Friday, August 13, 2010

A Guide to the B6 Vitamin




The B6 vitamin, also known as pyridoxine, is one of the most versatile of the B vitamins and yet the body only requires a relatively small amount. The B6 vitamin works closely with all the other B vitamins, especially niacin, folic acid, and Cobalamin and contributes to numerous functions in the body. Amino acids are converted by the B6 vitamin into proteins and it is also required for transforming stored sugar within the body into essential energy. Basically, the B6 vitamin is essential for converting the proteins that are consumed into proteins that the body needs and also for converting the carbohydrates from the form that they are stored in the body to a form that can be used for extra energy.



The body requires a number of different proteins and it is the B6 vitamin that ensures that the correct forms are available. For example, the B6 vitamin will create haemoglobin for carrying oxygen in the blood cells, hormones for regulating blood pressure, neurotransmitters and various enzymes.



The recommended daily allowance for the B6 vitamin is only around 2.0mg but this seemingly insignificant amount is used extremely efficiently within the body to produce over sixty different enzymes. The best sources of the B6 vitamin are high-protein foods such as eggs, fish, poultry, and meat and it is also added to breakfast cereals and bread to ensure that everyone is able to consume their recommended daily allowance, even if they do not eat meat products. An additional amount of the b6 vitamin may be beneficial for the heart and immune system. B6 vitamin supplements are sometimes required by asthmatics and diabetics. However, it is important to be aware that large doses of the B6 vitamin can be toxic.



As the B6 vitamin is found in many common foods the majority of people receive sufficient amounts of the vitamin from their normal diet. There are some groups that may need to take a B6 vitamin supplement to ensure that they obtain the recommended daily allowance. For example, pregnant or breastfeeding women will need a slightly higher amount of the B6 vitamin to allow for the amount of the vitamin that is being absorbed by the baby although it is possible to obtain the extra B6 vitamin from an increased consumption of high-protein foods. Strict vegetarians or vegans, however, and children who do not eat animal products may need a B6 vitamin supplement as vegetables and fruits are poor sources of the B6 vitamin.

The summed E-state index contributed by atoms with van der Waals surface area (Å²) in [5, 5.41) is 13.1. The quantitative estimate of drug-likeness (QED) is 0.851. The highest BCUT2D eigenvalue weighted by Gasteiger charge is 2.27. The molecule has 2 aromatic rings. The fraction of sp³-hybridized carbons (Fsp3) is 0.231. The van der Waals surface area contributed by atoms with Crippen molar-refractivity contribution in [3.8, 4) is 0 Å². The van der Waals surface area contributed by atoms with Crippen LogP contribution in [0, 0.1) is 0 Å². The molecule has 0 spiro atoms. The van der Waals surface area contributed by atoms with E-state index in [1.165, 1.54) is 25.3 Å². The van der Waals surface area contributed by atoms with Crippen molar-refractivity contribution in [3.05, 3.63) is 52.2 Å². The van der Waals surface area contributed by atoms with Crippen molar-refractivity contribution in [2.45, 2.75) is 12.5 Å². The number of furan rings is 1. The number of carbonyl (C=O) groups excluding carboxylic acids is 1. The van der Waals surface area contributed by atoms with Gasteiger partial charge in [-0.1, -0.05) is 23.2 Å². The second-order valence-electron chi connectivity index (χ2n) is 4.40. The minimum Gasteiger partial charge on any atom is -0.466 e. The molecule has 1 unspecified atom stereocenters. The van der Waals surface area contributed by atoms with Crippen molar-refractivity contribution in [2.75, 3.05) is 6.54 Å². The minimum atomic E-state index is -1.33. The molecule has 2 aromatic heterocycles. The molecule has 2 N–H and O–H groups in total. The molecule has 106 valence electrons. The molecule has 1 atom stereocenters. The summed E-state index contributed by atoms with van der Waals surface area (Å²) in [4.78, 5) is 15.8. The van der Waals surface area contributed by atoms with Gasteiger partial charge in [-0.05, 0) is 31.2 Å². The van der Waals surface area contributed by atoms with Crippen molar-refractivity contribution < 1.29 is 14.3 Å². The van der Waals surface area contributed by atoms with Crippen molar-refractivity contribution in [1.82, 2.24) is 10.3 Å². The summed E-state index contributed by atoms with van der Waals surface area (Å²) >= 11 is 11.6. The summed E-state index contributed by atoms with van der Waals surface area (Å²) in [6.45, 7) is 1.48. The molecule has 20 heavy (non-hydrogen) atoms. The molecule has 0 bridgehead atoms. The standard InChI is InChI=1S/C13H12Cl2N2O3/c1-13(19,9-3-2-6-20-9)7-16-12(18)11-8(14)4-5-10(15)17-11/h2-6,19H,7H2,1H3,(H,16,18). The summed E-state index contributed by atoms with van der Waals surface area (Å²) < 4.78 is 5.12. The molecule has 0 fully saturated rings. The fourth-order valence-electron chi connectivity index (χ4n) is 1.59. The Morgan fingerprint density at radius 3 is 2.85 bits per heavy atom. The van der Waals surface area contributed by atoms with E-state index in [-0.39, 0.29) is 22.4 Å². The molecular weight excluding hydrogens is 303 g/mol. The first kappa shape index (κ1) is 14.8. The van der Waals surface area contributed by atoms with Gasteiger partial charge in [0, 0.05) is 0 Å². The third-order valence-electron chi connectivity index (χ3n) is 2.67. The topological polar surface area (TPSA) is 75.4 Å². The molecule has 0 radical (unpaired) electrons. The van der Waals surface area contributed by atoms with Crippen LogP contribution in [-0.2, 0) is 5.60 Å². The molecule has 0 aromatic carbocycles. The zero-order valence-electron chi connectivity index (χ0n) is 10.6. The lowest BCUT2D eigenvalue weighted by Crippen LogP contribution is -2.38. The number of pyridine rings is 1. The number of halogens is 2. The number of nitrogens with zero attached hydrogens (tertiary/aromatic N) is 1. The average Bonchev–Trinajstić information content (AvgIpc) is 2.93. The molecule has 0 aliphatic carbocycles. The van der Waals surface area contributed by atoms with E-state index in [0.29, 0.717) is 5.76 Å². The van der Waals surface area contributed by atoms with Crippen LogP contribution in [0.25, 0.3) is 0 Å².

An Overview of the B5 Vitamin




The B5 vitamin is also known as Pantothenic Acid. The B5 vitamin is the most prolific of all the vitamins and is found in every type of food. In fact, it is impossible for a person to consume less B5 vitamin than they need. That means that there is no little possibility that a person can have a B5 vitamin deficiency. For this reason, there is actually no recommended daily amount that health professionals can state as everyone obtains more than enough from their normal food consumption. However, even though there is no need to calculate a recommended daily allowance it does not mean that the B5 vitamin is not vital for a healthy body and mind. In fact, the B5 vitamin is essential for turning food into energy amongst other functions. The B5 vitamin is responsible for taking the fats and carbohydrates into energy.



Some B5 vitamin can be found in almost every food whether it is animal or vegetable. Obviously there are some sources of the B5 vitamin that are better than others but a balanced diet will provide more than enough. The foods with the highest B5 vitamin content are organ meats, salmon, eggs, beans, milk, and whole grains. It is worth noting that the B5 vitamin is lost when grains are milled into flour and tends not to beaded back in. Therefore, processed grain foods such as bread, pasta, rice, breakfast cereal, and baked goods are not good sources of the B5 vitamin.



The B5 vitamin is the most effective when it is combined with other B vitamins especially thiamin or B1, riboflavin or B2, niacin or B3, pyridoxine or B6, and biotin. Along with these other B vitamins, the B5 vitamin is an integral part in a number of processes. The most important of these is the production of energy from food that is consumed and this is known as the Kreb’s cycle. The B5 vitamin is also required for releasing energy from fats.



Interestingly, the B5 vitamin is also considered to be helpful in reducing stress. This is chiefly due to the fact that during periods of stress, the body produces more of certain hormones such as adrenalin and these require the B5 vitamin. There are many theories as to the benefits of the B5 vitamin but there is no need for the majority of people to actively seek out foods that are high in B5 as they are likely to be consuming far more than is needed already. There are no adverse effects to consuming too much B5 vitamin.